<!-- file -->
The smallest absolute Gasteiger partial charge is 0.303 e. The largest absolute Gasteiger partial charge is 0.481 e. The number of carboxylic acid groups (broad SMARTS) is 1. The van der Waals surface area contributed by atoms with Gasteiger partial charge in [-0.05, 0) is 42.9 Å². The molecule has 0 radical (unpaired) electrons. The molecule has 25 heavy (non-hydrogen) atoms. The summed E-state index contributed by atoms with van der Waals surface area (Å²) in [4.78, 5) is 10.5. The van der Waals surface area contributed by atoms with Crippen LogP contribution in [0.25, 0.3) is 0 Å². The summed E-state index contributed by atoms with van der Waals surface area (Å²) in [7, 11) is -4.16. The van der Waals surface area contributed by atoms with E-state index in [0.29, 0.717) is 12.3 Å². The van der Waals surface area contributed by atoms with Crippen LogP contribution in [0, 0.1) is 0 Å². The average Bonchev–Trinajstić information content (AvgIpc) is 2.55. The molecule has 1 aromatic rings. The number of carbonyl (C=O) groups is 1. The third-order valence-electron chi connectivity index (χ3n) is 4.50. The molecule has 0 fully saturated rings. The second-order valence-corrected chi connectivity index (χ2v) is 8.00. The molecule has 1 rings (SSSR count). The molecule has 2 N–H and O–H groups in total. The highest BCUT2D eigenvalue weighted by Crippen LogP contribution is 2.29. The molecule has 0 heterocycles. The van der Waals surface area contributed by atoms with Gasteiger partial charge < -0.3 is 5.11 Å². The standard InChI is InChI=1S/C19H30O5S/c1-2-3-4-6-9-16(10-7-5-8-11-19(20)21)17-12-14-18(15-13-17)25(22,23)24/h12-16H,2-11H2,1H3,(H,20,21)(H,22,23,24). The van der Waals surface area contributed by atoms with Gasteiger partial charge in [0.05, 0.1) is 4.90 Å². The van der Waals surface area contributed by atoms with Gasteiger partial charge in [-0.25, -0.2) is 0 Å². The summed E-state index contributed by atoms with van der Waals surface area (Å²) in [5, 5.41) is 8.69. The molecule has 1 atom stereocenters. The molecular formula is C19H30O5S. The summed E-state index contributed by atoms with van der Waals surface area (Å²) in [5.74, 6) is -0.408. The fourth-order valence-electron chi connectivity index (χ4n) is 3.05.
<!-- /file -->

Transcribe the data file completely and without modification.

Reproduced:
The smallest absolute Gasteiger partial charge is 0.303 e. The largest absolute Gasteiger partial charge is 0.481 e. The number of carboxylic acid groups (broad SMARTS) is 1. The van der Waals surface area contributed by atoms with Gasteiger partial charge in [-0.05, 0) is 42.9 Å². The molecule has 0 radical (unpaired) electrons. The molecule has 25 heavy (non-hydrogen) atoms. The summed E-state index contributed by atoms with van der Waals surface area (Å²) in [4.78, 5) is 10.5. The van der Waals surface area contributed by atoms with Crippen LogP contribution in [0.25, 0.3) is 0 Å². The summed E-state index contributed by atoms with van der Waals surface area (Å²) in [7, 11) is -4.16. The van der Waals surface area contributed by atoms with E-state index in [0.29, 0.717) is 12.3 Å². The van der Waals surface area contributed by atoms with Crippen LogP contribution in [0, 0.1) is 0 Å². The average Bonchev–Trinajstić information content (AvgIpc) is 2.55. The molecule has 1 aromatic rings. The number of carbonyl (C=O) groups is 1. The third-order valence-electron chi connectivity index (χ3n) is 4.50. The molecule has 0 fully saturated rings. The second-order valence-corrected chi connectivity index (χ2v) is 8.00. The molecule has 1 rings (SSSR count). The molecule has 2 N–H and O–H groups in total. The highest BCUT2D eigenvalue weighted by Crippen LogP contribution is 2.29. The molecule has 0 heterocycles. The van der Waals surface area contributed by atoms with Gasteiger partial charge < -0.3 is 5.11 Å². The standard InChI is InChI=1S/C19H30O5S/c1-2-3-4-6-9-16(10-7-5-8-11-19(20)21)17-12-14-18(15-13-17)25(22,23)24/h12-16H,2-11H2,1H3,(H,20,21)(H,22,23,24). The van der Waals surface area contributed by atoms with Gasteiger partial charge in [0.05, 0.1) is 4.90 Å². The van der Waals surface area contributed by atoms with Gasteiger partial charge in [-0.25, -0.2) is 0 Å². The summed E-state index contributed by atoms with van der Waals surface area (Å²) in [5, 5.41) is 8.69. The molecule has 1 atom stereocenters. The molecular formula is C19H30O5S. The summed E-state index contributed by atoms with van der Waals surface area (Å²) in [5.74, 6) is -0.408. The fourth-order valence-electron chi connectivity index (χ4n) is 3.05.